Published November 26th, 2008
Reachin' Out Program for Special Needs Teens
By Bobbie Dodson

"Volunteering at Reachin' Out was an amazing experience. The kids were so appreciative of the smallest things. Just being listened to put a wide grin on their faces," says Nick Oliver, an Orinda Intermediate School (OIS) student.
Nick and eight others from the OIS group, "Others First" volunteered in the Reachin' Out program. It is held monthly at the Lafayette-Orinda Presbyterian Church, 49 Knox Drive, Lafayette, for teens with special needs. "Girls and boys come from all over the county," says Mary Lou Lucke, founder of the program."These kids can be very lonely. Some come in wheel chairs; some can't make their speech understood; some are austistic; some can't even write their names. It's an important part of their life as it offers an opportunity for them to socialize."
The recent dance, which had 59 in attendance, was a special evening, with Stanley School DJs Tucker O'Neill and John Cornell supplying the music. Stacy Sherbert, a Campolindo graduate who now works at Longs, says her favorite thing is to dance, with the Mambo being her best dance move. She adds, "Mary Lou is really doing a good thing for us special needs kids."
Dinner is always served at the monthly get-togethers. There have been a variety of programs ranging from police coming to teach how to walk at night, a presentation about the Chabot Space Center and a magic performance to movies, talent shows and playing Pictionary.
Dedicated to the program, Lucke has been its leader since 1980. Recently she was honored with an Award for Excellence by the Developmental Disability Council for Country Costa County. For many years she was the special education teacher at Miramonte High School.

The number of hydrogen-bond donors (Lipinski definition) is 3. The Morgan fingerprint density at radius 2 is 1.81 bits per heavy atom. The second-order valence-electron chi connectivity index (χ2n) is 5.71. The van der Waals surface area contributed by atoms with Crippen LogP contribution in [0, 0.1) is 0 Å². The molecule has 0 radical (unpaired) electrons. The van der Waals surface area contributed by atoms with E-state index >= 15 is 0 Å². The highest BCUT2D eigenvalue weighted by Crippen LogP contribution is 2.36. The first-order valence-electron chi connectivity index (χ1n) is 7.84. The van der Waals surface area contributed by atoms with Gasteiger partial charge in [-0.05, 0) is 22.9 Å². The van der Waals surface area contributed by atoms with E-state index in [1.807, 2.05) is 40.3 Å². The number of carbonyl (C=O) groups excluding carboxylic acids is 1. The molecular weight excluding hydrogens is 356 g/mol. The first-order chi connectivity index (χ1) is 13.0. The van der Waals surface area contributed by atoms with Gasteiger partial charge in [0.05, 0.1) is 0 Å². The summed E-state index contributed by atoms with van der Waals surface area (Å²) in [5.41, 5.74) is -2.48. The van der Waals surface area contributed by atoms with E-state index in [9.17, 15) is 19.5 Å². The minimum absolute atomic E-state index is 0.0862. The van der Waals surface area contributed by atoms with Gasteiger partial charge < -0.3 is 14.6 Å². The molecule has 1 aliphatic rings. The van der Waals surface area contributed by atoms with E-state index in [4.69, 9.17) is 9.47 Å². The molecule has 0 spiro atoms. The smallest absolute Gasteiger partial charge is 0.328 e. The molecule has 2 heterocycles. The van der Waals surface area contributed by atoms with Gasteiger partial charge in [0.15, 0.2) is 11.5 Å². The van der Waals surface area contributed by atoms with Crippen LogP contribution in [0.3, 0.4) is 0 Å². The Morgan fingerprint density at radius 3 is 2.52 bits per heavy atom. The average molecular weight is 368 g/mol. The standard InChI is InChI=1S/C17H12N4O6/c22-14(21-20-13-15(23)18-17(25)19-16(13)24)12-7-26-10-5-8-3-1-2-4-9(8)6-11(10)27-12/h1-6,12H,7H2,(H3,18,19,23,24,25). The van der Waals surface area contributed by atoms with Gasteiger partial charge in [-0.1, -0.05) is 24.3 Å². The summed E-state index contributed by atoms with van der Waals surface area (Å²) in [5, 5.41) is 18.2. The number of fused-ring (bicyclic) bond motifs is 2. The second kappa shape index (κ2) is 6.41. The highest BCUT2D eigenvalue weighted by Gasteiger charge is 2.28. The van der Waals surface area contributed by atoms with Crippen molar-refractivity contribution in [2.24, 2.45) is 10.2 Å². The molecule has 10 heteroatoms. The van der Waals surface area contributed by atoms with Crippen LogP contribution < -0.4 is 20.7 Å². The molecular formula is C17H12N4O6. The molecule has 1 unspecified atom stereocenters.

"I love these young people." Lucke says. "Some who started in Reachin' Out when they were 12 or 13 are in their 30s and serve as cashiers, greeters and kitchen helpers now. Not only do our participants learn some basic skills and more socially accepted behaviors, but the volunteers learn about different disabilities and how to relate to teens with these problems."
Crondelet students Samantha and Robyn Malpass, with their mom Linda, have been volunteering for three years. Samantha says, "Rather than go to a movie with friends, it's my favorite thing to do Friday night. I certainly get back more than I give.
At this last meeting Jeffrey, who isn't very social and never dances, began dancing. I was so proud of him. Every new accomplishment of my friends there is meaningful to me."
Julia Duncan, an OIS student, observes, "It was a fun way to help others and do something that really made a difference for some kids. I felt that my time was spent in a good place."
"Our group is open to any teen who might benefit from the experience," Lucke says. "For more information contact me at 925-376-3675"


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